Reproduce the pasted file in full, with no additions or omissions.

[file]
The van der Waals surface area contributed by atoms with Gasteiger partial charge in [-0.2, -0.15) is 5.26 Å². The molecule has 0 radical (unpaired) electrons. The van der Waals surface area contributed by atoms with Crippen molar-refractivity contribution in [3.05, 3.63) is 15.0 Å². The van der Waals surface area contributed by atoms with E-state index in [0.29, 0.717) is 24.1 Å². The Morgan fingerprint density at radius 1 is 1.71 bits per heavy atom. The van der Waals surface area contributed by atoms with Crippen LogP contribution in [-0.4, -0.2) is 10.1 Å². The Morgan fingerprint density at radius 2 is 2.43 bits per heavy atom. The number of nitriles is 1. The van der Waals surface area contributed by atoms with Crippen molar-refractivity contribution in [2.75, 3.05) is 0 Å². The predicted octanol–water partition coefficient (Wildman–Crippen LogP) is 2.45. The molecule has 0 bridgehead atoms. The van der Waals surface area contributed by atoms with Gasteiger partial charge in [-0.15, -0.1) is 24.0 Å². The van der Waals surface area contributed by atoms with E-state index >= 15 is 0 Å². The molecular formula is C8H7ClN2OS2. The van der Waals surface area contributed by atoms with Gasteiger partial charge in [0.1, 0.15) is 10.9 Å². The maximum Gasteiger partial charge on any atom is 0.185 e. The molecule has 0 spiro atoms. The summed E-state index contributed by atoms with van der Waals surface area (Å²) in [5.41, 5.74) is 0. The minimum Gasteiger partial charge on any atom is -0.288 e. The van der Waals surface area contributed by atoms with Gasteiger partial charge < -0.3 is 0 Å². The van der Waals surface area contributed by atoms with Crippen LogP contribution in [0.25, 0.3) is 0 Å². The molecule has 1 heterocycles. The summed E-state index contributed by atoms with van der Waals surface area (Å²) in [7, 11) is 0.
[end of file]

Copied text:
The van der Waals surface area contributed by atoms with Gasteiger partial charge in [-0.2, -0.15) is 5.26 Å². The molecule has 0 radical (unpaired) electrons. The van der Waals surface area contributed by atoms with Crippen molar-refractivity contribution in [3.05, 3.63) is 15.0 Å². The van der Waals surface area contributed by atoms with E-state index in [0.29, 0.717) is 24.1 Å². The Morgan fingerprint density at radius 1 is 1.71 bits per heavy atom. The van der Waals surface area contributed by atoms with Crippen LogP contribution in [-0.4, -0.2) is 10.1 Å². The Morgan fingerprint density at radius 2 is 2.43 bits per heavy atom. The number of nitriles is 1. The van der Waals surface area contributed by atoms with Crippen molar-refractivity contribution in [2.75, 3.05) is 0 Å². The predicted octanol–water partition coefficient (Wildman–Crippen LogP) is 2.45. The molecule has 0 bridgehead atoms. The van der Waals surface area contributed by atoms with Gasteiger partial charge in [-0.15, -0.1) is 24.0 Å². The van der Waals surface area contributed by atoms with E-state index >= 15 is 0 Å². The molecular formula is C8H7ClN2OS2. The van der Waals surface area contributed by atoms with Gasteiger partial charge in [0.1, 0.15) is 10.9 Å². The maximum Gasteiger partial charge on any atom is 0.185 e. The molecule has 0 spiro atoms. The summed E-state index contributed by atoms with van der Waals surface area (Å²) in [5.41, 5.74) is 0. The minimum Gasteiger partial charge on any atom is -0.288 e. The van der Waals surface area contributed by atoms with Gasteiger partial charge < -0.3 is 0 Å². The van der Waals surface area contributed by atoms with Crippen LogP contribution in [0.25, 0.3) is 0 Å². The molecule has 1 heterocycles. The summed E-state index contributed by atoms with van der Waals surface area (Å²) in [7, 11) is 0.